“Do not invisible. Do not Disappear.”
-Angelique Palmer, “What to Wear To Your Standing Appointment With Your Shrink After The Two Most Horribly Challenging Weeks Of Your Life So As Not To Get Committed to The Nearest Mental Health Facility As A Danger To Yourself And others, A Love Poem”
This is typically the season I disappear. Getting my body out of bed feels too heavy. I argue with myself too long to get out of it. This is the season I retreat and ignore messages, don’t even comment on people’s posts because I dread the interaction, worry someone will ask how are you and I will be too sad to lie. That’s not the case most days- I can lie very easily still when I try to. I have actively been emotional therapy for dear friends in the middle of my own wailing ocean of grief. Most times they don’t know the difference.
I am good at hiding. I am good at disappearing.
Like a cat who goes off to the garage to die to keep the burden off, I too don’t want anyone to see me like this. I am a mess. Every year around this time I get progressively putrid with emotion. I burst out crying in cycles and lay in bed heaving hiccupping sobs from past times I didn’t let myself feel. I wear the same clothes for days. The energy it takes to wash a dish or feed myself is astronomical. On good days when I can take care of myself, I cannot take care of anything else yet I still am exhausted.
It used to be a game: Disappear until someone notices. When I felt hurt or ignored, I’d slip away onto the train while my friends were still on the platform. I’d disappear to save them the hassle of being around me. I’d flit away to remind myself that I was disposable.
One time when I was about 10, I walked out of a dugout while my father played baseball with his many cousins at his family reunion. I was all alone and feeling ignored- I didn’t want to just sit here and wait. I walked through the other parts of that large park, eventually wound up in a part of the park where his other family members were congregating over food. And no one ever came looking for me; no one ever said a word about my disappearance.
Disassociation is its own flavor of disappearing. It’s why I can barely remember. I disassociated my way out of my everyday hells for 2 decades. Now there are pieces of memory that come up from the buried dirt whenever it rains.
When Autumn and I were 17 sometimes we’d be laying in her bed talking and I’d go completely limp. First I’d give short responses as I felt myself slipping away. Then I’d stop responding entirely as my eyes concentrated ahead. My breathing quieted to almost nonexistence. I would stop breathing, my glassy eyes open and unmoving.
She would get alarmed and look me in my face and shake me gently. I would hear her calling “Baby? Baby?” like I was underwater. Her voice was far away. I was aware of her voice in some other world where I wasn’t. My body was empty skin. I was aware she was shaking my shoulders but they did not feel like my body. The thinking parts of me were outside my physical body. I could hear her but I was not where she was. I could not answer because my soul was not near my mouth.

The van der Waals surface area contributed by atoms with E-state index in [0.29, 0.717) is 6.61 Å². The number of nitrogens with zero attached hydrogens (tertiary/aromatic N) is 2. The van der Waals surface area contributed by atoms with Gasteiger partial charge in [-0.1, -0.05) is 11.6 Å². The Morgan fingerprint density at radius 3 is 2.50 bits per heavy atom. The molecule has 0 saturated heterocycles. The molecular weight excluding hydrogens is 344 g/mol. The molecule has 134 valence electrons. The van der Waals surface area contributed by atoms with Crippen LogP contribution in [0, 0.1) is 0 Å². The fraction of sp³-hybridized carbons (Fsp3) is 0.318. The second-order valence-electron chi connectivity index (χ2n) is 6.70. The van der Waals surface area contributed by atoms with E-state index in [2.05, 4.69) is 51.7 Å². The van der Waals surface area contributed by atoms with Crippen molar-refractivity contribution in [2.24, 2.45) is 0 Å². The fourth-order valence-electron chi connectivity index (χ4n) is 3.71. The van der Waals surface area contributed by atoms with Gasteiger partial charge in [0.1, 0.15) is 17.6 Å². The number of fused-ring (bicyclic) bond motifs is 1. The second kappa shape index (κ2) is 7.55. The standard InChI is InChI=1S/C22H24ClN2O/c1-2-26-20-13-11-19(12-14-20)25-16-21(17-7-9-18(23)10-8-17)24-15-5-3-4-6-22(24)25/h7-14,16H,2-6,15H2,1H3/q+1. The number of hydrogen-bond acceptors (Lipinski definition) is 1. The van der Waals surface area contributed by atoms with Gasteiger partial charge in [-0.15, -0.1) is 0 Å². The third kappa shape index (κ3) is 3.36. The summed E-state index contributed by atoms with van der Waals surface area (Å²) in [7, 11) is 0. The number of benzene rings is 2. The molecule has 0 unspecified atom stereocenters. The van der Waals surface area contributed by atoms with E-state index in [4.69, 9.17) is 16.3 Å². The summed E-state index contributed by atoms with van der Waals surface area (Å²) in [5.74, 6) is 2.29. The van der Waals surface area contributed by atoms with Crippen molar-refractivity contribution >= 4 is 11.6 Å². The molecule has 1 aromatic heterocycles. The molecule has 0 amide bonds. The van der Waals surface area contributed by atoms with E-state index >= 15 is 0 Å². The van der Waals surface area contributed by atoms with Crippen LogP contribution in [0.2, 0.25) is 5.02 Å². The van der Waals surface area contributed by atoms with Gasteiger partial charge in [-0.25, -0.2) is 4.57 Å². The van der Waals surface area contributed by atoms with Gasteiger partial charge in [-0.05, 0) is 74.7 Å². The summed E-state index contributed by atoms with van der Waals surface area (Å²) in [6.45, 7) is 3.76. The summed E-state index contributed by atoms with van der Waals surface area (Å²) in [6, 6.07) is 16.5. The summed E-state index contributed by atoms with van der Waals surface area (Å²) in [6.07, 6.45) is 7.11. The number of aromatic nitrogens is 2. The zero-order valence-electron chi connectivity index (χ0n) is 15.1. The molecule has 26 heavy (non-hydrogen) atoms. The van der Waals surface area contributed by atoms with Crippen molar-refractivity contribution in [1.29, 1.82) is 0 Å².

I would come to after a few minutes, confused at my surroundings yet somewhat satisfied at her tears while I had been gone. She was the first person to notice when I disappeared and who actually talked to me about it.
Once the leaves start to change colors, I know I am in danger. Though physically removed from the surroundings I was escaping, my body still anticipates the upsets of yore. Though I no longer have to anticipate the perils of the Christmas Eve Clean – all its dead mice, their shit, the piles of stuff and body aching work it took to clear a space for a tree and the screaming matches that would ensue with one heinous adult who would sit unbothered the whole time- my body still prepares for the battles it remembers.
I thought moving in with my wife would magically make my disappearance acts unnecessary and thus they would end with a snap. She noticed, actively talked about issues and did not let me disappear. But healing doesn’t work like that. Now in physically safety, the last 3 years have been a flood of emotions I never allowed myself to feel when I just had to keep moving forward.
It’s taken a year of therapy to stop punishing myself for not being able to adapt as quickly as before. Sometimes I still cannot adjust to good things.
Clusterfuck that 2020 has already been for all of us only adds to my fears of the dark. Every year I know this will happen. I should have been scrounging up resources to save for this time like a squirrel planning for the winter. But instead I did what I do best- let the nihilism fester. The fighting part of me wants to beat my ass for daring to lay down to this dark yet again. But the sadness is a dead weight. There are parts of me that will always dream of rotting.
I’m trying really hard not to disappear this time. I’m trying not to fade into the background. Let this be the first Winter I don’t float away.